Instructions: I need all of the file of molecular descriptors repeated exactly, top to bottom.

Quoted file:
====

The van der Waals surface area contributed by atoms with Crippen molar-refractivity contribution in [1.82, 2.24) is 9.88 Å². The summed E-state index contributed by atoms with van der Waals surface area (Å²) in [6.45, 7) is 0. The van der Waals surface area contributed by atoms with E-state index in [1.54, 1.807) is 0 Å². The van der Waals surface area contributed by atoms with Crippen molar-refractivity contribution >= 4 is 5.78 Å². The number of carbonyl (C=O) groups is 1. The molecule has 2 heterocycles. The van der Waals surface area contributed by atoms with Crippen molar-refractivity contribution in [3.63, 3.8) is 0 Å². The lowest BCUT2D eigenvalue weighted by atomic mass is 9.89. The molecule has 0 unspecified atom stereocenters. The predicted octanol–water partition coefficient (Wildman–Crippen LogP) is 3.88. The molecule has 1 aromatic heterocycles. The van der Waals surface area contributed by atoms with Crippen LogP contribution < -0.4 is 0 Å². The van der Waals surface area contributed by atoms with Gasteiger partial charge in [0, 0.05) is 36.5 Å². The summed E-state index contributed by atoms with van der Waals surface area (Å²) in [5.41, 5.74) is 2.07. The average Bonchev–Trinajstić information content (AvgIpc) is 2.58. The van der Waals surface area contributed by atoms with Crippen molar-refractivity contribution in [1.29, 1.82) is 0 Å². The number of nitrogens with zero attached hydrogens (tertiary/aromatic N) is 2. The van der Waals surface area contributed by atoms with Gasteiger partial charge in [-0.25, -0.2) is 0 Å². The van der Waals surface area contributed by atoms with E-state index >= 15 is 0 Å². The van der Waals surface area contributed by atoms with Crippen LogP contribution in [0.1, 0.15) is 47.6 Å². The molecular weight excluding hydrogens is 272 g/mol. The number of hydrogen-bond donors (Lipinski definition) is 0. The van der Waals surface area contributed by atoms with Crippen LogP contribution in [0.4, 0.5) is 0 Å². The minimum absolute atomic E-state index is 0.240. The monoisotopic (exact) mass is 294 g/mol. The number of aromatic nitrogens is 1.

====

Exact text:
The van der Waals surface area contributed by atoms with Crippen molar-refractivity contribution in [1.82, 2.24) is 9.88 Å². The summed E-state index contributed by atoms with van der Waals surface area (Å²) in [6.45, 7) is 0. The van der Waals surface area contributed by atoms with E-state index in [1.54, 1.807) is 0 Å². The van der Waals surface area contributed by atoms with Crippen molar-refractivity contribution >= 4 is 5.78 Å². The number of carbonyl (C=O) groups is 1. The molecule has 2 heterocycles. The van der Waals surface area contributed by atoms with Crippen molar-refractivity contribution in [3.63, 3.8) is 0 Å². The lowest BCUT2D eigenvalue weighted by atomic mass is 9.89. The molecule has 0 unspecified atom stereocenters. The predicted octanol–water partition coefficient (Wildman–Crippen LogP) is 3.88. The molecule has 1 aromatic heterocycles. The van der Waals surface area contributed by atoms with Crippen LogP contribution < -0.4 is 0 Å². The van der Waals surface area contributed by atoms with Gasteiger partial charge in [0, 0.05) is 36.5 Å². The summed E-state index contributed by atoms with van der Waals surface area (Å²) in [5.41, 5.74) is 2.07. The average Bonchev–Trinajstić information content (AvgIpc) is 2.58. The van der Waals surface area contributed by atoms with Crippen molar-refractivity contribution in [1.29, 1.82) is 0 Å². The number of nitrogens with zero attached hydrogens (tertiary/aromatic N) is 2. The van der Waals surface area contributed by atoms with Gasteiger partial charge in [-0.25, -0.2) is 0 Å². The van der Waals surface area contributed by atoms with E-state index >= 15 is 0 Å². The van der Waals surface area contributed by atoms with Crippen LogP contribution in [0.1, 0.15) is 47.6 Å². The molecular weight excluding hydrogens is 272 g/mol. The number of hydrogen-bond donors (Lipinski definition) is 0. The van der Waals surface area contributed by atoms with Crippen LogP contribution in [0.4, 0.5) is 0 Å². The minimum absolute atomic E-state index is 0.240. The monoisotopic (exact) mass is 294 g/mol. The number of aromatic nitrogens is 1.